T-rex and impact tremors

Yes, ostriches have two-toed feet (most birds have four toes, some have three).

Another two-toed animal is of course the Two-toed Sloth (which has two toes on the forelimbs, three on the hind).

However, a better example of an animal with degenerate forelimbs is the Two-toed Amphiuma, a kind of aquatic salamander.

I believe there are other amphibians and reptiles that may have only two toes on some limbs. In these cases, the limbs are completely useless, and are in the process of being lost entirely. They don’t have much in the way of musculature or bone structure.

The odd thing about T. rex’s arms is that, although they were highly reduced, they were not degenerate in the sense of losing their musculature, joint structure, etc. They were apparently functional, in that they could be moved in the normal manner. What their function was (if any) is a mystery.

What’s the big deal with three-fingered extremities? Modern horses only have one finger per foot.

My favorite speculation on the forelimbs (which I didn’t hear from a paleontologist, so I have no idea whether it holds water) is that they used them to hold together while mating. I’m hard-pressed to visualize Tyranosaurus sex even with the aid of something to hold onto; without, well…

Horses have known decedants (sp) of 4 toes. Ostriches are birds. Another poster offering his/her opinion rather than facts.

Ostirches have three prominent toes.

To the OP I would doubt tremors caused by said dino’s.

I think we’re missing the really important question here, which is that without lips, was the T. Rex a poor kisser?

No, only two toes, per foot.

There’s a good picture of a pair of ostrich feet here. Note the lack of a third toe - simply a large toe moving forward from the leg, and a smaller one splayed out away from the body.

Tengustill does not answer why not hop or what purpose?

Nor does it answer the op post about tremors. Forgot that?

Good lord, I’ve never thought of dinosaurs having sex. Is this a fetish that humanity has yet to commit to the Web? ::Checks Google:: Perhaps (SFW).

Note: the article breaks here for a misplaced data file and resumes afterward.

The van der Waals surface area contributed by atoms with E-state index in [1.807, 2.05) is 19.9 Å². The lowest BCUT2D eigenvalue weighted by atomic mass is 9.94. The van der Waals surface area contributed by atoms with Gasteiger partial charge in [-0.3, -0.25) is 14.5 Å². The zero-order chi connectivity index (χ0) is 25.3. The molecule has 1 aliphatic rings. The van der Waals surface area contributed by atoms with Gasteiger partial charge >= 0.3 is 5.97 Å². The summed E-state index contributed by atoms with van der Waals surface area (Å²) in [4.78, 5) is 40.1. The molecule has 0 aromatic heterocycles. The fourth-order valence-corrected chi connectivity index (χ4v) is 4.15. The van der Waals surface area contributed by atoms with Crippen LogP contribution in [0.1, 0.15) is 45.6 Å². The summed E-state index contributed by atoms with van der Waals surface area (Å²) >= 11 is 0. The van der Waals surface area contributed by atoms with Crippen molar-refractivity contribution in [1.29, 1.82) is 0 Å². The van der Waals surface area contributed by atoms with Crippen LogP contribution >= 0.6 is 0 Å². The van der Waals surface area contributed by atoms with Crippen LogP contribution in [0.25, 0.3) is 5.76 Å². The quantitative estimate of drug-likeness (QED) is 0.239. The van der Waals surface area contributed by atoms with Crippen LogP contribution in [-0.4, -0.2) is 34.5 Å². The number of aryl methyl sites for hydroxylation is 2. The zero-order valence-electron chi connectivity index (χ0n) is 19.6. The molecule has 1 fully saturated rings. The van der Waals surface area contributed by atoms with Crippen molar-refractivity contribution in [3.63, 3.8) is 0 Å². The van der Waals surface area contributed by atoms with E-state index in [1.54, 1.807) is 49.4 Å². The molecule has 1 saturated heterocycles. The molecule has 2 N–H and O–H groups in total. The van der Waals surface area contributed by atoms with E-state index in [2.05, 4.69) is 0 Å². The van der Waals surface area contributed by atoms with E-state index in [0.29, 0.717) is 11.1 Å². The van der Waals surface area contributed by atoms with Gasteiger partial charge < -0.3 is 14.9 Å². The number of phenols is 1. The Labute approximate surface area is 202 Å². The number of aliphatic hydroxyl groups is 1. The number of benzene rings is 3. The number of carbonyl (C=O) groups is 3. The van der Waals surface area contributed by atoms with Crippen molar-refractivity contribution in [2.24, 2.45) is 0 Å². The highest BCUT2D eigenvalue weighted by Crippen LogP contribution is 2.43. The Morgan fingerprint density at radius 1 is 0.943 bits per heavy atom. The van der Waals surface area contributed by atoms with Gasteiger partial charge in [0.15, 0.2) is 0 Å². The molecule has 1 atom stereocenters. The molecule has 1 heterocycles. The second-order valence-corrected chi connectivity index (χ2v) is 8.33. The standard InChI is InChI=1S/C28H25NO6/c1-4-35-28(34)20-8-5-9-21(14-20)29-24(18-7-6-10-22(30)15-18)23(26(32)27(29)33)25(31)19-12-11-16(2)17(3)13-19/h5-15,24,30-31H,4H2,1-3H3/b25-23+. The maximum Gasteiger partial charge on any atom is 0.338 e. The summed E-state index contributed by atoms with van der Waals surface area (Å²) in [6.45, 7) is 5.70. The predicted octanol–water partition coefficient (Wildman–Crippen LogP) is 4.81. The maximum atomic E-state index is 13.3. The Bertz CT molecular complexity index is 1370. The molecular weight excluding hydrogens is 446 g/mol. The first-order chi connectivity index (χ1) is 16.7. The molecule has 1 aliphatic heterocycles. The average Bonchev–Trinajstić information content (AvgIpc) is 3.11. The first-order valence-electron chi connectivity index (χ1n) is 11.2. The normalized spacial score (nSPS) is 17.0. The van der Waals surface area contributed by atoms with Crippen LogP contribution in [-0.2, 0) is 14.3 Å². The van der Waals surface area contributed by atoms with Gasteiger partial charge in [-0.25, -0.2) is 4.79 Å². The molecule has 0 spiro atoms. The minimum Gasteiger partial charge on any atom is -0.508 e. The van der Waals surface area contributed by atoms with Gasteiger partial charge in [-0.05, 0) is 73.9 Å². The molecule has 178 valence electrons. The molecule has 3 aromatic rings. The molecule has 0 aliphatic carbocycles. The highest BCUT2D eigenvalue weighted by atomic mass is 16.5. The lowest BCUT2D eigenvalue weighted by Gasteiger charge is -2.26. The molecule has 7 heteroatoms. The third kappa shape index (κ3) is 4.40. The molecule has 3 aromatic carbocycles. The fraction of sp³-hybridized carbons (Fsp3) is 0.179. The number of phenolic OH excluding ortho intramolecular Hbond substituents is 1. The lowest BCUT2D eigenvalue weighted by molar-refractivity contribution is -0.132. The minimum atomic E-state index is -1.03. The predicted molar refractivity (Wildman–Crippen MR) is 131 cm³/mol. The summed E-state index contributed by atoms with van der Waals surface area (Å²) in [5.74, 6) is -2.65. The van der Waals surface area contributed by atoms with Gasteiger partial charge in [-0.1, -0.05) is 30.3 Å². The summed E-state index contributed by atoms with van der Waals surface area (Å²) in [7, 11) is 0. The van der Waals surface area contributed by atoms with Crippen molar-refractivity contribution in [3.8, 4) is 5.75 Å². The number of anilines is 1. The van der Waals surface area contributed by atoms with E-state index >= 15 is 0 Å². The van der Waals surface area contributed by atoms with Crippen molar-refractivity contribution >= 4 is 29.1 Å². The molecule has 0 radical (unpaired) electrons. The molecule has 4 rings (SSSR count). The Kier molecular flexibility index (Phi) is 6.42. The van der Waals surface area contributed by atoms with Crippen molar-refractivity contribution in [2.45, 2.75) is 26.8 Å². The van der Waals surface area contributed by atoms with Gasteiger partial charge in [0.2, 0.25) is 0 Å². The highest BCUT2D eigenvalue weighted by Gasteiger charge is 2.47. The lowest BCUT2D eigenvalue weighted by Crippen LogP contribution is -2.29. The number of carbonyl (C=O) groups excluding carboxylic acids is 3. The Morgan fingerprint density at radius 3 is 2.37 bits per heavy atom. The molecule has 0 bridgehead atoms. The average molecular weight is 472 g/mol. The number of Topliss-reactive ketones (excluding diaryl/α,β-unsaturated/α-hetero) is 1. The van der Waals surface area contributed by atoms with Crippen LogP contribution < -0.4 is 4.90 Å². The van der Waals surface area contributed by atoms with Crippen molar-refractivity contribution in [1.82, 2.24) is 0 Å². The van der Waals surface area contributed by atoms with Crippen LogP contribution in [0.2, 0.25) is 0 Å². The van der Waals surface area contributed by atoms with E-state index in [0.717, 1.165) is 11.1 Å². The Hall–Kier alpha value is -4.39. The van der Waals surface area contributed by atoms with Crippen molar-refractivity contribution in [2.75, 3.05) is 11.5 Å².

How on earth would an apatosaurus or diplodocus have done the nasty without crushing each other?

::Runs off to join the creationist circus::

You were the one who brought up the subject of animals with two-digit limbs, and then doubted the ostrich as an answer. It’s impolite to bring up a question, then complain when it gets answered.

As to the other questions:

The OP has already been answered, to my satsifaction - no, a T-Rex is much too small.

As to the jumping, I’m not an anatomist nor an engineer. I can’t say where the skeletal structure of a given creature would have to be altered to change their standard mode of movement. I make it a habit of only answering questions I’m realatively sure of the answer to.

Ahh see ask a question then maybe sort of have it answered then be ridiculed?

I didn’t say I was stupid just wanted to know.

Difference between an encyclopedia and a dictiionary?

Wheeeeeeee! Now you’ve done it.


Shut your mouth!

No one ridiculed anything you said. They might have been justified in doing so though, since you claimed ostriches had three toes when they do not even after several posters gave the correct information.

Horses had ancestors with four toes. All surviving horses have a single toe.

Correct. What was your point?

Who are your referring to here?

2muchTrivia, you are a guest, so you may not be familiar with how things work on this board and in this forum. If you don’t want to look stupid, it’s best not to say anything unless you actually know what you are talking about. These forums are frequented by many real experts in a wide range of topics. If you post something that is incorrect, you will likely be corrected in very short order, sometimes not as politely as has happened to you so far. If you are sensitive about being corrected, either be sure of your facts or don’t say anything. Also, if you do don’t want to be thought stupid, it’s a good idea to pay attention to spelling, grammar, and punctuation in your posts. Just saying.


My saliva question appears to have been trampled on by the stampede.

I mourn for unanswered questions that get trampled on by stampeding three toed dinosaurs racing to mate. Truly they are terrible lizards.

I just checked my copy of Bakker’s The Dinosaur Heresies, and at least in that he does not claim that Tyrannosaurs or other carnosaurs had highly moveable lips like those of mammals. He does say that the pattern of blood vessels and nerves on the jaws indicates they had thin, slightly mobile lips like those of lizards, rather than being essentially lipless like crocodilians.
Here are some restorations showing T. rex with lizard-type lips:


In fact, **Cuckoorex’s ** first link seems to me to have this type of lip, while the second shows a completely lipless, crocodile-type T. rex.

Presumably, even such thin lips would prevent the mouth from becoming too dry.

Thanks! :slight_smile:

I already addressed the “why not hop” question, 2MuchTrivia.

I think you may have misinterpreted my analogy about sumo wrestlers and basketball players. My point was that sumo wrestlers are often very strong, but their heavier body weight makes them less likely to be able to jump high or far in comparison to lighter and (comparatively) weaker basketball players. Further, the amount of stress that their joints and spine would have to endure to perform such feats would be incredible and would likely lead to injury. In addition to that, the anatomy of T.rex does not indicate a kangaroo-type posture or muscular structure.